Recently I tested an EMC Clariion AX4-5 array and compared it to the HP P2000 G3 array. You can find that post over here, and after I wrote it I was asked to redo the test after installing 15k drives in the P2000 for a more apples to apple test. This post is the result of that test.
Previously the P2000 was configured with 6 x 146GB 10k RPM drives, and we were seeing the following specs:
Now with 6 x 146GB 15k RPM drives, which are still configured in a RAID5, I was able to get the following performance:
With the 15k drives we see a 21.6% increase in IOps on the Real Life test, and 21.2% increase on the Random 8k 70% Read test. The Max Throughput tests were also very close or higher with the 15k drives…. but enough to beat the EMC ?
Well not exactly… while the 15k drives increased speeds in most categories, the two categories where the P2000 lost to the EMC with its 10k drives still falls slightly behind even with its 15k drives. However the two categories where the P2000 previously beat the EMC with 10k drives, is still the case with the 15k drives. Here are the original EMC test results:
One thing that I believe is still handicapping this comparison is that the EMC has 3.5″ drives, while the HP has 2.5″ drives. I wasn’t sure what the expected performance of a 2.5″ drive compared to a 3.5″ drive was so I did a little Googleing and found some comparisons done by Tom’s Hardware. They compare some Fujitsu drives and find that while a 2.5″ is sometimes faster for throughput, they are rarely/never faster in IOps… which is consistent with the comparison between the HP and EMC.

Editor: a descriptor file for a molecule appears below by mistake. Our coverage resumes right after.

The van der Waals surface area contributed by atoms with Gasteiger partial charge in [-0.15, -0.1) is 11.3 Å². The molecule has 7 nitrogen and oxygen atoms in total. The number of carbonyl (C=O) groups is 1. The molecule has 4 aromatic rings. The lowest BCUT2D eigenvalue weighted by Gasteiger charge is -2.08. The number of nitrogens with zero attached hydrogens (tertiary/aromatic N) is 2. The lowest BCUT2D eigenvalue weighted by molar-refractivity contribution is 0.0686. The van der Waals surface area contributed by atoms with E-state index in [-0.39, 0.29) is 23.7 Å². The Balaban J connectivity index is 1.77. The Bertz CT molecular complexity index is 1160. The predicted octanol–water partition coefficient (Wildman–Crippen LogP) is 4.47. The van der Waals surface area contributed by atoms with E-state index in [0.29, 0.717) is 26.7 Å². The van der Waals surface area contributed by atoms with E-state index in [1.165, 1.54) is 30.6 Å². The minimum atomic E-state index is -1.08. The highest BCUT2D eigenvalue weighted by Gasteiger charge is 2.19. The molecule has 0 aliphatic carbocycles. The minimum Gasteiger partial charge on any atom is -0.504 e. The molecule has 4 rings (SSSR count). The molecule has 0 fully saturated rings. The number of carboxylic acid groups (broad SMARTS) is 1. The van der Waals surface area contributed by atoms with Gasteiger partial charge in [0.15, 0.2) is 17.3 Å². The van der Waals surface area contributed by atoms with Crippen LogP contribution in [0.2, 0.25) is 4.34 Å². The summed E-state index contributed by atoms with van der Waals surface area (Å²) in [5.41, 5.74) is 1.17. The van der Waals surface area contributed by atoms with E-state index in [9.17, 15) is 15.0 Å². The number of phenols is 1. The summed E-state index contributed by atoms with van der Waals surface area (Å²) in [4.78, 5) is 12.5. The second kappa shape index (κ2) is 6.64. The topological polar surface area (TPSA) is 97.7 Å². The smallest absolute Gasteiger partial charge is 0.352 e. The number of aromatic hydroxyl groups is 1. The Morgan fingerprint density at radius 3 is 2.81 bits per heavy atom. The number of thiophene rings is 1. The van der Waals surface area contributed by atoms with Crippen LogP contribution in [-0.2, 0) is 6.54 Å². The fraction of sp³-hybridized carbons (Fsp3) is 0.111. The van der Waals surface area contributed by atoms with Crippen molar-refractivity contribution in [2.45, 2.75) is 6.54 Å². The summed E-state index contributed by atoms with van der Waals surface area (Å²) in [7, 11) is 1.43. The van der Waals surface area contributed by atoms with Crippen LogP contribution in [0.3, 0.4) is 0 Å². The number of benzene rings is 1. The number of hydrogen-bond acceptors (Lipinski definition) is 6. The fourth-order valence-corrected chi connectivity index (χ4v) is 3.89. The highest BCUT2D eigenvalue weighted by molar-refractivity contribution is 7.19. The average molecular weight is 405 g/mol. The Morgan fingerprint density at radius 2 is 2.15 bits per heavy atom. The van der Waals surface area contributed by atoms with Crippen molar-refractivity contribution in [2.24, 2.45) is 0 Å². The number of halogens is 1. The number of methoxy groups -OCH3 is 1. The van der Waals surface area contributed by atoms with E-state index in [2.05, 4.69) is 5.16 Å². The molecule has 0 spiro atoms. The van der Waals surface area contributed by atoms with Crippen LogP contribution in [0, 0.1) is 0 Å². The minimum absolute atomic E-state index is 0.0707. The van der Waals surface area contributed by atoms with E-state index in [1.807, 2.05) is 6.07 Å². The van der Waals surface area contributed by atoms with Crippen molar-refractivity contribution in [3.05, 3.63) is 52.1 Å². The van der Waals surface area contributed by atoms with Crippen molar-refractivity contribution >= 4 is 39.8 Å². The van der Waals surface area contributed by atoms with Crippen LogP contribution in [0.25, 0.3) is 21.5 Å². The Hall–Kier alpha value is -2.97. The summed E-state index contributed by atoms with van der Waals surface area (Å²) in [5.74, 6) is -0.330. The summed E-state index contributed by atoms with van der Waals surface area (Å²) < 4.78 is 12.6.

Their test show the 2.5″ drives to be anywhere from 50-80 IOps slower than its 3.5″ counterpart. Also access time is about 1ms slower then a 3.5″. So a little simple math shows that if the 2.5″ drives are about 50-70 IOps slower per drive and we have a 6 drive array, we can probably say that we are going to have a 300-400 IOps handicap…. which is almost the exact amount that the HP is behind the EMC by.